In Memory of Władysław Szpilman

Written by: prof. Marian Fuks
Władysław Szpilman (alias Al Legro), a pianist, classical composer, chamber musician.

Władysław Szpilman (alias Al Legro), a pianist, classical composer, chamber musician, was born on 5th December, 1911 in Sosnowiec to a family with musical traditions. He studied the piano at the Fryderyk Chopin University of Music, under guidance of Aleksander Michałowski and Józef Śmidowicz, and later at the University of Music and Performing Arts in Vienna.

In 1931, having received a scholarship, he went to Berlin and completed studies at the College of Music under guidance of Artur Schnabl (piano) and Franz Schreker (composition).

While performing in Berlin, he proved himself to be an outstanding pianist. It was there that he wrote his first compositions, such as a suite for piano called Życie maszyn [ Life of machines] and a few symphonic works.

When Hitler was elected in 1933, Szpilman left Berlin and came back to Warsaw. He began giving concerts there, often performing with a recognised violinist Bronislav Gimpel.

In 1935 he began working for Polish Radio as a pianist. He worked there until the outbreak of the Second World War. He did not give up concerts and as a result performed with eminent, world-renowned violinists including Bronisław Gimpel, Ida Haendel, Henryk Szeryng, Roman Totenberg.

As a composer, Szpilman initially wanted to devote his career to classical music; he is the author of many symphonic pieces, which have been included in the programs of philharmonics in Berlin, Warsaw, Łódź (for example, Sceny Baletowe, Concertino, Litle Overture for Symphony Orchestra, Waltz in the Olden Style). After the war, he composed music for the opening credits of the Polish Film Chronicle (since 1947).

However, popular music nad soundtracks predominate in his works. He composed music to such films as Wrzos (1937), Dr Murek (1939), Zadzwońcie do mojej żony (1957), and to radio dramas and musical comedies, such as Ciotka Karola, Mąż Fołtasiówny, but above all he is famous as the author of more than five hundred (his son Andrzej believes that there are about 1000) songs, among which, many became hits performed by most popular singers. Such songs as, Nie wierzę piosence, Deszcz, Tych lat nie odda nikt, Cicha noc, Nie ma szczęścia bez miłości, Czerwony autobus, Pójdę na Stare Miasto, Jutro będzie dobry dzień and many more, including 50 children songs are all signs of Szpilman’s large output. It is also worth mentioning that the authors of the lyrics to Szpilman’s songs include Kazimierz Winkler, Edward Fiszer, Emanuel Szlechter, Konstanty Ildefons Gałczyński, Jan Brzechwa, Tadeusz Kubiak and others.


After the outbreak of the war, in September 1939, Szpilman still worked for Polish Radio. On 23rd September, he was performing there pieces by Chopin. The recital was interrupted by power outage caused by German air raid on Warsaw’s power station. After the war, Polish Radio resumed its activity with Szpilman’s recital consisting of the same program which was interrupted by the raid in September 1939.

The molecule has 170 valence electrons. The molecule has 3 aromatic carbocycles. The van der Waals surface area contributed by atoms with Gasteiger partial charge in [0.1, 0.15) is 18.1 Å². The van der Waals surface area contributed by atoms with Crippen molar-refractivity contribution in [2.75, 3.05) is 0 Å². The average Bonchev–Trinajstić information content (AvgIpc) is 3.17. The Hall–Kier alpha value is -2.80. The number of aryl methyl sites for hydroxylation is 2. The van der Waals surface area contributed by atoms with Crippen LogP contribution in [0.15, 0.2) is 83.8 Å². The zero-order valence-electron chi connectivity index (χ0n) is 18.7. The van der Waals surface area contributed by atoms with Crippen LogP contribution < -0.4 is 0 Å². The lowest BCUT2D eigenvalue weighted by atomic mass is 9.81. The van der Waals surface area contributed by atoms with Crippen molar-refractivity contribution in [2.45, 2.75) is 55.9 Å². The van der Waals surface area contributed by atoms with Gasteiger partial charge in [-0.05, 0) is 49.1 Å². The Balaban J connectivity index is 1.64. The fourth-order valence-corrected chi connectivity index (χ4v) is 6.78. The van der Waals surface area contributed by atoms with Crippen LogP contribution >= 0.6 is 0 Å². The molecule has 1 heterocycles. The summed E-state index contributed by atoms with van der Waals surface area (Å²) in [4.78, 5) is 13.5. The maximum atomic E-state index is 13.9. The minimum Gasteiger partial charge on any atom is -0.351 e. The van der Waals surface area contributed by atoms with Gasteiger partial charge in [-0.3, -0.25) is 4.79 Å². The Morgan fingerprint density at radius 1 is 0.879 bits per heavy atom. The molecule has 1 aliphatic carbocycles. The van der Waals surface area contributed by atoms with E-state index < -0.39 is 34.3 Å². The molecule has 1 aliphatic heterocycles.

Szpilman his family found themselves in the Warsaw Ghetto. He played in cafes, also as a accompanist. He composed there also a few songs and piece of work called Casanova for one voice and two pianos, to the text of Władysław Szlengel.

When the deportation of Jews from the Warsaw Ghetto to the Treblinka extermination camp began, the Szpilmans also became the Germans’ victims. Władysław managed to escape deportation. He stayed in the ghetto, where from time to time he was employed as a labourer. Before the outbreak of the Warsaw Ghetto Uprising, he had managed to get through to the „Aryan side”, where, thanks to helf of a few friends, among others, Andrzej Bogucki, his wife Janina, Czesław Lewicki, and his wife Helena as well as a few famous composers, he got by till the outbreak of the Warsaw Uprising. During the uprising and after its suppression, further help received from his friends was no longer possible. Szpilman had to relay on himself. He barely managed to find a hiding place in a half-burnt building, where he was forced to vegetate in cold and hunger. Completely exhausted, close to suicide, he was accidentally discovered by a German officer, Wehrmacht’s captain, Wilm Hosenfeld. Not believing Szpilman’s explanations that he was a pianist, Hosenfeld took him to a room with a piano and told him to play something. Thanks to help of Hosenfeld, who regularly brought Szpilman food and warm clothing, Szpilman lived to see the end of the war. In 1946, a book called Śmierć miasta [The Death of a City] was published. It is co-written by Szpilman and Jerzy Waldorf and describes the dramatic life story of the pianist. After years, the publication, now including previously censored and extracted parts, was reprinted (Władysław Szpilman, Pianista, Wydawnictwo Znak, 2000). It was also published abroad and Polanski’s film bearing the same title was based on it.

After the war, Szpilman resumed his activities. He worked for Polish Radio again, and for some time he was even director of the Music Department there. He gave concerts, as a pianist and chamber musician; with Bronislav Gimpel, he founded an outstanding „Kwintet Warszawski”. He also continued composing songs, and was the originator and organizer of the first edition of the International Song Contest in Sopot (1961).

He died on 6th July, 2000 in Warsaw.

prof. Marian Fuks   historyk, muzykolog, były dyrektor ŻIH